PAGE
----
Common Name: Silver Maple; Swamp Maple; Water Maple; Silverleaf Maple; White Maple; Soft Maple
Scientific Name: Acer saccharinum
Family: Sapindaceae (Soapberry Family)
Habit: The Silver Maple Tree is one of the most common trees in North America. The tallest trees range from 50-70 feet (15.24-21.34 meters) tall at their mature height and 30-50 feet (9.14-15.24 meters) wide (Morton 2019). The Silver Maple is known for its fast-growing, yet weak-wooded trunk. It has a short stout trunk and a very wide crown, which is irregularly shaped. Its branches are slender and droop, but turn upwards at the tips (Britannica 2019).
Figure 1. Silver Maple Tree.1
Leaves: The leaves are 8-15cm long (Nesom 2000). They are deeply cut and have five lobes. They are light green on top, yet silvery below (Britannica 2019). They are also star-shaped and tend to fall off at maturity (Gilman 1993).
Figure 2. Silver Maple Tree Leaves.2
Twigs & Bark: The bark contains no thorns and the twigs have a slightly unpleasant odor when you crush them (Nesom 2000). The bark is gray and thin and is very easy to break off. The young bark is smooth, but as the tree ages, it becomes flakier (Britannica 2019). Therefore, bark requires maintenance under the tree to remove the flakes from under the tree. The roots are shallow in the ground and will lift sidewalks and interfere with mowing (Gilman 1993).
Figure 3. Silver Maple Tree Twigs.3
Figure 4. Silver Maple Tree Bark.4
Flowers & Fruits: The paired, winged fruits are the largest of all the maple trees (Britannica 2019). Green flowers appear along the shoots before the leaves unfurl in springtime. The fruit is unappealing to wildlife and is also a bit garish (Gilman 1993). The tree has red flowers during the springtime. Individual trees commonly have all-male (fascicled) or all-female (drooping racemes) flowers. All flowers on one tree occur at the same time. They are a green or yellowish color coming from red buds about 6mm in length (Nesom 2000).
Figure 5. Silver Maple Tree Fruit.5
Figure 6. Silver Maple Tree Fruit.6
Where it’s from:
Native Range: Silver Maples are mainly found in eastern North America. They can also be found immediately adjacent to Canada, except along major portions of the Gulf and Atlantic coastal plains (Nesom, 2000). Its abundance in its natural habitat has decreased due to deforestation but has increased in urban areas because of people planting them for shade. It is mainly found in wetter soil. It can be found on stream banks, flood plains, and stream edges. They can be found in altitudes ranging from 100-2000 feet (30.48-609.6 meters) (Nesom, 2000). Its shade tolerance is moderate to poor. They can withstand many different environmental stressors as well such as flooding. They tend to grow very fast, but do not compete well with other species. It can tolerate its trunk being under a few feet of rain for a few weeks as well.
Figure 7. Native Range Map of Silver Maple Tree.7
Ecological Notes: The many seeds that the Silver Maple Tree produces are a food source to various different birds, such as grosbeaks, finches, wild turkey, ducks, and mammals like squirrels and chipmunks (Nesom, 2000). The buds are important for squirrels especially when winter comes around and they have very scarce resources for food. The tree's bark is also food for beavers and the foliage is sometimes consumed by rabbits. Not only is the tree used for food, but it can also be used as protection for smaller animals because its droopiness creates shelters (Nesom, 2000). The tree is pollinated through wind dispersion. Some pests of the Silver Maple tree are the leaf stalk borer and petiole-borer. Both of these insects go into the leaf stalk and shrivel it, turning it black and making the leaf fall off (Gilman, 1993). Scale insects are also a problem for maples and the most common is the Cottony Maple Scale. This insect creates a cottony mass on the bottoms of branches. A Crimson Erineum Mite can also be found in maples and creates patches under leaves that are red and fuzzy (Gilman, 1993). A disease that the Silver Maple can get is anthracnose. This disease causes light brown areas on leaves that look like they are scorched. Another disease is verticillium wilt. This causes branches to wilt and die. If it is too severe, the tree cannot be saved (Gilman, 1993).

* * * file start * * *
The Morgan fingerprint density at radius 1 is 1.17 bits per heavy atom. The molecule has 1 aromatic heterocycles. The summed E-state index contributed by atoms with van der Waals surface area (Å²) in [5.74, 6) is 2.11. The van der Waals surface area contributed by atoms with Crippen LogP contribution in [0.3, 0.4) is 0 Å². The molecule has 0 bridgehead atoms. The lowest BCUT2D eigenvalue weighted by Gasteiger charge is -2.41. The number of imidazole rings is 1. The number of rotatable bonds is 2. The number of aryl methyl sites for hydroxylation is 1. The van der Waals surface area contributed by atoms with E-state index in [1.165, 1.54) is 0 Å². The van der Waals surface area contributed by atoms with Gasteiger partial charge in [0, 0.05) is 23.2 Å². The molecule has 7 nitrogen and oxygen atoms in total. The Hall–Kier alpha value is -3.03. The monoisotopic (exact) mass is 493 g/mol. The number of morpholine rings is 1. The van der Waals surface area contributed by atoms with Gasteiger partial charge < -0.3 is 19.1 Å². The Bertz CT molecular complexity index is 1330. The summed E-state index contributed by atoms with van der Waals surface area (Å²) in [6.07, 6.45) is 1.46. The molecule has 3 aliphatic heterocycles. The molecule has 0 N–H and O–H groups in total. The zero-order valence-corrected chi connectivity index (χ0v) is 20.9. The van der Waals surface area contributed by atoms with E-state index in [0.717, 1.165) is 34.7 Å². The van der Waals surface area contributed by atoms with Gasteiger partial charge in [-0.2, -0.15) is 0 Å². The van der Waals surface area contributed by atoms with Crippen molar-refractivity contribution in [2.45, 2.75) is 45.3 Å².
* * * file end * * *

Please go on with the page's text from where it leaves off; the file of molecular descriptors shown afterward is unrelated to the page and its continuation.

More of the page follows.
What we use it for:
The Silver Maple tree used to be planted in many urban areas as decoration, but that has since slowed down since people were unhappy with how much debris fell off the tree due to its brittle bark. The Silver Maple tree can grow very fast and used to be planted for “instant shade.” Its roots also grow very shallow to the ground, so it can ruin backyards, so that is another reason as to why people have slowed down planting them in their yards. The tree can also be planted as vegetative rehabilitation for surface-mined lands (Nesom, 2000). Its sap can also be used to make syrup, but it is the worst maple tree to use for syrup as its sap is very light and has very low amounts of sugar in it. Although it is not the best syrup, it can be used as a good cough syrup. The wood is brittle, but is hard as well and can be used to make furniture, cabinetry, flooring, paneling, musical instruments, wagons, boxes, and rails (Nesom, 2000). It can also be chopped down for lumber and old heartwood has a swirl pattern of a “bird’s eye maple.” Many people do still use this tree for landscaping projects even though it creates much debris.
Biographers: Jake Stewart & Joseph Reyes ‘21, BIOL 238: Evolution, Ecology, & Behavior, Spring 2019